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January 7, 2008

Wise feedback

Geoffrey Cohen and Claude Steel have written an interesting chapter about specific challenges which educators face who work across ethnical or gender lines. Examples may be a white teacher teaching to black students or a male math teacher teaching female students. Research has shown that in these kinds of situations two kinds of stereotypes potentially undermine performance of both teacher and student:
  1. Student performance may be undermined by the fear of student of being stereotyped by the teacher. Students who see their teacher as prejudiced may self-handicap by for instance withdrawing or responding defensively to critical feedback. This response undermines learning.
  2. Teacher performance may be undermined by the fear of the teacher of not being viewed as unprejudiced. Teachers who fear there are viewed as prejudiced may respond by avoiding to give any critical feedback and only giving praise, even when the performance of the student is low. This response undermines student learning because they miss important critical feedback (which they could have used to their advantage) and the praise for low performance may send the message that little more is expected from that particular student. Further, overpraise may be viewed as patronizing and even insulting.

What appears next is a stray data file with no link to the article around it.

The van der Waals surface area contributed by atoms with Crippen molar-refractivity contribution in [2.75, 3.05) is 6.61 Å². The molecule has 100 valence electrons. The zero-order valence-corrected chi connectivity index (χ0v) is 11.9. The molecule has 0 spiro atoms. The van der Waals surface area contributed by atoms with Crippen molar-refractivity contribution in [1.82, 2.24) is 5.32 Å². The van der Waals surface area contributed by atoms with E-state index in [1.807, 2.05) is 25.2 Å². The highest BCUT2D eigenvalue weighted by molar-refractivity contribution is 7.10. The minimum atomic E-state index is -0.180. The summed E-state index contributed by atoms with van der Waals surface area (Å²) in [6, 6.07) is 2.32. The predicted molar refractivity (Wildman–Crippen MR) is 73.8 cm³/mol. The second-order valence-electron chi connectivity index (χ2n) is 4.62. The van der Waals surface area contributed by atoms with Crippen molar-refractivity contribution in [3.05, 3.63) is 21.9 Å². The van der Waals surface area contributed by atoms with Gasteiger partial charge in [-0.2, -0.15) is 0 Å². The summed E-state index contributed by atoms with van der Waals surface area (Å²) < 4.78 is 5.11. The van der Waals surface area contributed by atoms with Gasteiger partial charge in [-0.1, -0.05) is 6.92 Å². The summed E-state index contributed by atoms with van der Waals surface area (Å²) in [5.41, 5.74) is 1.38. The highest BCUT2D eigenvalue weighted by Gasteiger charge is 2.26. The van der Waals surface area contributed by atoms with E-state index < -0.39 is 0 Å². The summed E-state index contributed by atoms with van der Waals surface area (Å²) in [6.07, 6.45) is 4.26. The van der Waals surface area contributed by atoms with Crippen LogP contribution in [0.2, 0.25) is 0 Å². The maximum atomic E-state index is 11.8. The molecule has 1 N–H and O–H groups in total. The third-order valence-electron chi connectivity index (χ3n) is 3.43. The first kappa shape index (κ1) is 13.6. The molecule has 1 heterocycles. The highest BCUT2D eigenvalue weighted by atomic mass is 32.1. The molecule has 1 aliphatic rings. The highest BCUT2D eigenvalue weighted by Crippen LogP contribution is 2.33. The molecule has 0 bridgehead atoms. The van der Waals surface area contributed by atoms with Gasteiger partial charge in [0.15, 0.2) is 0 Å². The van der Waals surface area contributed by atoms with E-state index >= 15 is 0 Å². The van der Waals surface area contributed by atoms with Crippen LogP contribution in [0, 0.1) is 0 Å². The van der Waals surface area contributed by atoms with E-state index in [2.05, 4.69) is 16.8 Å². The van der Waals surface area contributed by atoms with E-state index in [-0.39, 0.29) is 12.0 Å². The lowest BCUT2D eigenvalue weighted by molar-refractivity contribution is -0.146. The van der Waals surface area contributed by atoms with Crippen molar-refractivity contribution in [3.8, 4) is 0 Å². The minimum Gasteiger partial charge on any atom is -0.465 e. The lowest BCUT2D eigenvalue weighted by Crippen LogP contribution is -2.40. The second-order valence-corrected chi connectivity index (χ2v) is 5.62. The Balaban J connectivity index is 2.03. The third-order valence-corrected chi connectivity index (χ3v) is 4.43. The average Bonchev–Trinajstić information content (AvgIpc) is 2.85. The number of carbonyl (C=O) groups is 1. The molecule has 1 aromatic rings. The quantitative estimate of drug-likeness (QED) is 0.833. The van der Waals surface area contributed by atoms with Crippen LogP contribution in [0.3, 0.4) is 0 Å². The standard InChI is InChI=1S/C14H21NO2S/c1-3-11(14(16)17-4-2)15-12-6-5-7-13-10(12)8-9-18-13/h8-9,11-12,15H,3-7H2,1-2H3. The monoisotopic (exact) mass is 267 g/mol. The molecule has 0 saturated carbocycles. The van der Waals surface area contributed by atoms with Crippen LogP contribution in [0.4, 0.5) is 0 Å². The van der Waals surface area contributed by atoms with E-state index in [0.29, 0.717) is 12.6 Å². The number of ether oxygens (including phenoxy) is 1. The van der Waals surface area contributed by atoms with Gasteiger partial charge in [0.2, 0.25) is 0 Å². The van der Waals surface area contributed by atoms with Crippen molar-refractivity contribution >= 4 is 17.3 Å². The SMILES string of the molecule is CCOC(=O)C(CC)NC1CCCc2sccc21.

What can be done about this? Cohen and Steele recommend an approach they call wise feedback. (They borrowed the term ‘wise’ from Erving Goffman (1963). Wise feedback is a way of giving feedback that ensures students that they will not be viewed or treated in light of a negative stereotype and that their abilities and belonging are assumed rather than doubted. Wise feedback conveys faith in the potential of the student while the gap between the current level of the student and the level they could achieve with effort is clearly communicated. While delivering critical feedback the ‘wise’ educator adds two specific elements to his or her feedback:
  1. An explicit invocation of high standards. This helps the student understand that his or her mistakes are not necessarily a sign of his (perceived) lack of capability but rather as a sign of the high demands of the education program
  2. A personal assurance that they will be able to improve with effort.